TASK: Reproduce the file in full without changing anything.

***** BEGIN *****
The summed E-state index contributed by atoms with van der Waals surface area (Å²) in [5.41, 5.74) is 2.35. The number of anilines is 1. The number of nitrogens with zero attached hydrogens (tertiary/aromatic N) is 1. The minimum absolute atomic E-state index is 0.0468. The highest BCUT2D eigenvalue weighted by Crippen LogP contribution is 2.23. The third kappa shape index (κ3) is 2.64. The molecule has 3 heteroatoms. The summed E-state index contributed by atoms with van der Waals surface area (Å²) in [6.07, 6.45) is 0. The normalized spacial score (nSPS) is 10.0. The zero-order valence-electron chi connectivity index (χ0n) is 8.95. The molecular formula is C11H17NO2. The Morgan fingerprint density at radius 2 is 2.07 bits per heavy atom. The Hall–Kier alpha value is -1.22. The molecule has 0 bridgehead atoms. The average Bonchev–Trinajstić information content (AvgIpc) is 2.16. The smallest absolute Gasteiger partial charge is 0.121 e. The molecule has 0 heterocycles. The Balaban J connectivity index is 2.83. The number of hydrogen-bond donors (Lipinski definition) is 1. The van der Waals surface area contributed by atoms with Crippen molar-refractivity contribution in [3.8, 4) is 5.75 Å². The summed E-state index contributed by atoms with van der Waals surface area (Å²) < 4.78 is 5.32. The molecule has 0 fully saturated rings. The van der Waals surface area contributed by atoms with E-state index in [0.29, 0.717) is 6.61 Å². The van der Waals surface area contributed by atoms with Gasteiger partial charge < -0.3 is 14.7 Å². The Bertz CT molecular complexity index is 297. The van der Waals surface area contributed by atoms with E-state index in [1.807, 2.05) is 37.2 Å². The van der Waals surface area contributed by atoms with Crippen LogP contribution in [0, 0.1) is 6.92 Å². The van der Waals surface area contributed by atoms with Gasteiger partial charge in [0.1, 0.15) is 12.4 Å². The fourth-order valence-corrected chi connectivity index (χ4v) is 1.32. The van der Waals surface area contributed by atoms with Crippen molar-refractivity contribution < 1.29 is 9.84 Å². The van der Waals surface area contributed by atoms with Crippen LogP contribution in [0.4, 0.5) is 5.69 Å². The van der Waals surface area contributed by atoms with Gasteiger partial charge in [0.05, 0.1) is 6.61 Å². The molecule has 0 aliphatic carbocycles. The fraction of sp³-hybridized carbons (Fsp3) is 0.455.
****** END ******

The summed E-state index contributed by atoms with van der Waals surface area (Å²) in [5.41, 5.74) is 2.35. The number of anilines is 1. The number of nitrogens with zero attached hydrogens (tertiary/aromatic N) is 1. The minimum absolute atomic E-state index is 0.0468. The highest BCUT2D eigenvalue weighted by Crippen LogP contribution is 2.23. The third kappa shape index (κ3) is 2.64. The molecule has 3 heteroatoms. The summed E-state index contributed by atoms with van der Waals surface area (Å²) in [6.07, 6.45) is 0. The normalized spacial score (nSPS) is 10.0. The zero-order valence-electron chi connectivity index (χ0n) is 8.95. The molecular formula is C11H17NO2. The Morgan fingerprint density at radius 2 is 2.07 bits per heavy atom. The Hall–Kier alpha value is -1.22. The molecule has 0 bridgehead atoms. The average Bonchev–Trinajstić information content (AvgIpc) is 2.16. The smallest absolute Gasteiger partial charge is 0.121 e. The molecule has 0 heterocycles. The Balaban J connectivity index is 2.83. The number of hydrogen-bond donors (Lipinski definition) is 1. The van der Waals surface area contributed by atoms with Crippen molar-refractivity contribution in [3.8, 4) is 5.75 Å². The summed E-state index contributed by atoms with van der Waals surface area (Å²) < 4.78 is 5.32. The molecule has 0 fully saturated rings. The van der Waals surface area contributed by atoms with E-state index in [0.29, 0.717) is 6.61 Å². The van der Waals surface area contributed by atoms with Gasteiger partial charge < -0.3 is 14.7 Å². The Bertz CT molecular complexity index is 297. The van der Waals surface area contributed by atoms with E-state index in [1.807, 2.05) is 37.2 Å². The van der Waals surface area contributed by atoms with Crippen LogP contribution in [0, 0.1) is 6.92 Å². The van der Waals surface area contributed by atoms with Gasteiger partial charge in [0.1, 0.15) is 12.4 Å². The fourth-order valence-corrected chi connectivity index (χ4v) is 1.32. The van der Waals surface area contributed by atoms with Crippen molar-refractivity contribution < 1.29 is 9.84 Å². The van der Waals surface area contributed by atoms with Crippen LogP contribution in [0.4, 0.5) is 5.69 Å². The van der Waals surface area contributed by atoms with Gasteiger partial charge in [0.05, 0.1) is 6.61 Å². The molecule has 0 aliphatic carbocycles. The fraction of sp³-hybridized carbons (Fsp3) is 0.455.